True Confessions: I only skimmed this book, while waiting for a friend to pick me up at the library. The perfect title for Niall Ferguson’s book would be “The Rise and Fall of Western Civilization”, since that is his topic. Unfortunately, all the great titles are taken! So he calls it: Civilization: The West and the Rest.
Written by a Yale historian, I thought this would be wordy, tedious, and pretty boring, but as it turns out I couldn’t put it down. Essentially the thesis looks like this:
The Western culture is becoming more and more dominant worldwide based on six “killer applications”: stable legal structure, competition, science, consumerism, modern medicine, and the work ethic. He also argues that all culture is cyclical and current civilization is facing decline, just like the fall of the first “Western Civilization,” — the Roman Empire.
This sounds really boring when I say it, but he makes it fascinating — which probably explains why he is a best-selling author and I am a whenever-I-get-around-to-it blogger.
What fascinated me was his analysis of RELIGION. He says the spread of a specific type of Christianity, Protestantism, gave rise to three ideas that literally changed the world:
1. The Protestant Work Ethic: work as a privilege and a divine obligation. [Observation: a cultural work ethic also appears pretty clearly in Asian cultures.]
2. Literacy: The ability to be able to read the Bible is fundamental to spiritual progress. [I would add that Judaism has historically promoted literacy and critical thinking skills, for the same reasons.]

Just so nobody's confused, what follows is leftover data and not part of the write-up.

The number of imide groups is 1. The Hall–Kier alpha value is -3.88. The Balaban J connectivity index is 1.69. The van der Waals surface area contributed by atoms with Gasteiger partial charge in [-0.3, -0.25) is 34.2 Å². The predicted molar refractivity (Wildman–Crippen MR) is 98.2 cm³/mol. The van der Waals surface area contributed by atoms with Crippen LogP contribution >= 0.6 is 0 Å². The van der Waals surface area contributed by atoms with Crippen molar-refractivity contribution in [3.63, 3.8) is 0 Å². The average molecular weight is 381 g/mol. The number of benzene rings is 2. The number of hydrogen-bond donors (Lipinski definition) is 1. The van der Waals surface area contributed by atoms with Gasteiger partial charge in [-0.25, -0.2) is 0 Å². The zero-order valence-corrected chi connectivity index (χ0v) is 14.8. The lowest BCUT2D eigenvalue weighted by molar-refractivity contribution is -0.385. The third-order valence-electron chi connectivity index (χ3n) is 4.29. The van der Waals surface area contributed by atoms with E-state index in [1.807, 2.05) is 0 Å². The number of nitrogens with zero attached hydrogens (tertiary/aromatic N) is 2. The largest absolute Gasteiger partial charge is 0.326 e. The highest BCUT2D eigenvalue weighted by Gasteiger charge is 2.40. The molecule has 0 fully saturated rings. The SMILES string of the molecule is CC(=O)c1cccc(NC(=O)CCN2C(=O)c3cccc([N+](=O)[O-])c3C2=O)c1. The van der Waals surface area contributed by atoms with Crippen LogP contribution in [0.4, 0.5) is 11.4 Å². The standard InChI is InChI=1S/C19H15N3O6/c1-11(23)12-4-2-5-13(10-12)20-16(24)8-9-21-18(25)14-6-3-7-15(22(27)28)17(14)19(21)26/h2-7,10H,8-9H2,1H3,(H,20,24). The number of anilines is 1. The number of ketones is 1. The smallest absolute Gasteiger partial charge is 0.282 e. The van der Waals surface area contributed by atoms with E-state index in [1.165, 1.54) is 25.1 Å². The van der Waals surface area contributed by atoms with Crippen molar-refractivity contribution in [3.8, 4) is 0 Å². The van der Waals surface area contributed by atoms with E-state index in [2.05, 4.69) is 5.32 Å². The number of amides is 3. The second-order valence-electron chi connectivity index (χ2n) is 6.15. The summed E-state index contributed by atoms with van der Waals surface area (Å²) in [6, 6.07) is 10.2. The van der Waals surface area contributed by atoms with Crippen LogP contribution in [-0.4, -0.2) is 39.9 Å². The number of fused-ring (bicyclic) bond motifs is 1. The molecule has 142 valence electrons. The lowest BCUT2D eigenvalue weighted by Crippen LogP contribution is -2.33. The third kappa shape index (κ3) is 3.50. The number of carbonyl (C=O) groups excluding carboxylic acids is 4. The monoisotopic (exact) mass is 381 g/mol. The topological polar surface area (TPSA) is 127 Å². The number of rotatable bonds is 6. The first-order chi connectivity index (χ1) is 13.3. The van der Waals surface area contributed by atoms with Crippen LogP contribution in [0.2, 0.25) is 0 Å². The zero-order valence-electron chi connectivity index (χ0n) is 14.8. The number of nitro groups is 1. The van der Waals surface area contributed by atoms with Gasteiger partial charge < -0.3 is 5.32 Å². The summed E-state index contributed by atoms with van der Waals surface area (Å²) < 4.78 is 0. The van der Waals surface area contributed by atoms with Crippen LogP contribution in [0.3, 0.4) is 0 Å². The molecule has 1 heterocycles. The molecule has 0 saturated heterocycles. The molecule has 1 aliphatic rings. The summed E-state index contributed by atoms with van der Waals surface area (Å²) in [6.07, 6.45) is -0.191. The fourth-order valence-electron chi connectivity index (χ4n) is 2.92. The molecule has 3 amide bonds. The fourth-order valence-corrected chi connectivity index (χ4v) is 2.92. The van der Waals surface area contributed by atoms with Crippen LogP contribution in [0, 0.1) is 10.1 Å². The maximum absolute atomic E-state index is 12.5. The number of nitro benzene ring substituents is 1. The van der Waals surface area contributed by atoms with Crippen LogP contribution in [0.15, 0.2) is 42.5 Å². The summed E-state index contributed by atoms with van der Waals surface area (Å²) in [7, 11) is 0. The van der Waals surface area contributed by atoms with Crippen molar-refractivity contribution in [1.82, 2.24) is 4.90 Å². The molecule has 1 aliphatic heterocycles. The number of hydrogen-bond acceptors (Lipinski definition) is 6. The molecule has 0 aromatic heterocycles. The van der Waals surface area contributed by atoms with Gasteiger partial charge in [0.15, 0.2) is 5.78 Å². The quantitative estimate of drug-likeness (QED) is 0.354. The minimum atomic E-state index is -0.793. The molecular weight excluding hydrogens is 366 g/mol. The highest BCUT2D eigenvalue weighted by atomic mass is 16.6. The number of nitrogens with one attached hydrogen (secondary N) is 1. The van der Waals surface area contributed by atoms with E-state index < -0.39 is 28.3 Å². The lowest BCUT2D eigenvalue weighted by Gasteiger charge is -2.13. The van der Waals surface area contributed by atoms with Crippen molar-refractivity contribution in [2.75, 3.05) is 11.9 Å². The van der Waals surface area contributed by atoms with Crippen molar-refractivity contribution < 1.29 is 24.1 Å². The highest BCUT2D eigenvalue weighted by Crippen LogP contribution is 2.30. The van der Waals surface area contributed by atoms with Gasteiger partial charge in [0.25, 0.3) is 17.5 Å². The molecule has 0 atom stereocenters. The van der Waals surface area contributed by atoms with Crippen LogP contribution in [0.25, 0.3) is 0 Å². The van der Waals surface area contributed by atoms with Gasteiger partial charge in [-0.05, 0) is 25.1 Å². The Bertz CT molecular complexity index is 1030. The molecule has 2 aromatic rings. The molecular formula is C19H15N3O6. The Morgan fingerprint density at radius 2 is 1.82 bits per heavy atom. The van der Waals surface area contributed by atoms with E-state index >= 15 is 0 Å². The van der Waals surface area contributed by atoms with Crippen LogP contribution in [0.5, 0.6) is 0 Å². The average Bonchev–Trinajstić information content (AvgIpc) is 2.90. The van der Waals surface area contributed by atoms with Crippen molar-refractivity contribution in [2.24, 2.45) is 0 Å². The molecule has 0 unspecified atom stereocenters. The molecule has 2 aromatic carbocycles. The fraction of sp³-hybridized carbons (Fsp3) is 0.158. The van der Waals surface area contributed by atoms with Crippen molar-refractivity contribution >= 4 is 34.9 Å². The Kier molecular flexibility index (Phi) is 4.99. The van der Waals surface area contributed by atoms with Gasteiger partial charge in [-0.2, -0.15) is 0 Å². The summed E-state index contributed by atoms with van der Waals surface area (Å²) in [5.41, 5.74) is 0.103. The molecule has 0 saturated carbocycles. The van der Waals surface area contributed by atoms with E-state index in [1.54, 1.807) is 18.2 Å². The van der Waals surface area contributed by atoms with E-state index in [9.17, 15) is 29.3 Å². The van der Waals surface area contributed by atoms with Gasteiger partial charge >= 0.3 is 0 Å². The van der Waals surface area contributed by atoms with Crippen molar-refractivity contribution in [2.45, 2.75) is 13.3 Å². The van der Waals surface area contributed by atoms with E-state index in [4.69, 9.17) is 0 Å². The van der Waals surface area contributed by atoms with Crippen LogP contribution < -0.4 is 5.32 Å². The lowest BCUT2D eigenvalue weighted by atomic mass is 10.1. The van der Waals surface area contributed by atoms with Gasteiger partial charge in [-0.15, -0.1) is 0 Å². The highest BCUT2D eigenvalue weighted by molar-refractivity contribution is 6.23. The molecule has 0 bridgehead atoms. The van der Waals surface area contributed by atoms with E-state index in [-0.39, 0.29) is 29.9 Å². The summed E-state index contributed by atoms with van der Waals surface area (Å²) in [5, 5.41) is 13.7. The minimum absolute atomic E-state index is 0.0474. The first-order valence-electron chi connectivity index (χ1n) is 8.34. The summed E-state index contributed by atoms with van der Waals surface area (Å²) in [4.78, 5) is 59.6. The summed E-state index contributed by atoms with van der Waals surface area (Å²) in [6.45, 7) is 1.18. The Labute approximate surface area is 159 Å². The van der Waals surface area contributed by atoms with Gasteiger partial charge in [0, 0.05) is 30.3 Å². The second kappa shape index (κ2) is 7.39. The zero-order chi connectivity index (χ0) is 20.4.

3. Frugality:thrift is next to Godliness.
Basically, Western religion planted the seeds for hard work, an educated workforce, and a tendency to save (invest), without which western culture would never have flourished as it has.
He also says that other cultures are taking on many of these same values, while presumably the West is absorbing some of the more holistic values of other cultures, leading in his mind to “downfall” of Westernism, and in my mind to a stronger civilization all around. (I’ll read more and report back.)
I think I find this especially interesting because I’m starting to realize just how strong the work ethic is in my own life. My parents, incredibly hard-working professionals in the mid-western United States, inculcated my sisters and I with a ferocious work ethic, thrift, and unquestioning faith in the value of higher education. In my town, young people worked after school and went straight to college (or university, as the Canadians call it); I really don’t remember any other model.
The concept of a “Gap year” between high school and college was something I never even heard of, until I reached my 30′s. We did travel, but never during a school year.
So why does that matter? I think it’s important to recognize our own biases. I am biased towards education, when the reality is it may not be a workable plan for all young people, in every financial situation.
I’m also aware that not everyone in the world thinks, as I do, that hard work will fix almost every ill. My grandfather had a 10th grade education and worked 6 days a week all his life, for one company, and I can still hear him saying to me “just do your work, Christie,” when I was upset and complaining about office politics. Work in his mind was the antidote to almost every problem, and while I recognize that workoholism kills people and relationships almost every day, I tend to agree with him, still, after all these years.
One more thing: Niall Ferguson also addresses the decline of church attendance in Europe. The US maintains a strict separation between church and state, while England (and most of Europe) has a state-sponsored church system. Because of that, Fergussen argues, American churches have to compete between themselves to attract congregants, resulting in more attractive, “consumer-friendly” religious services and institutions. It’s the shopping-mall theory of religious observance.
Controversial. But very well written. You’ll find yourself challenged by this thoughtful, well-written book.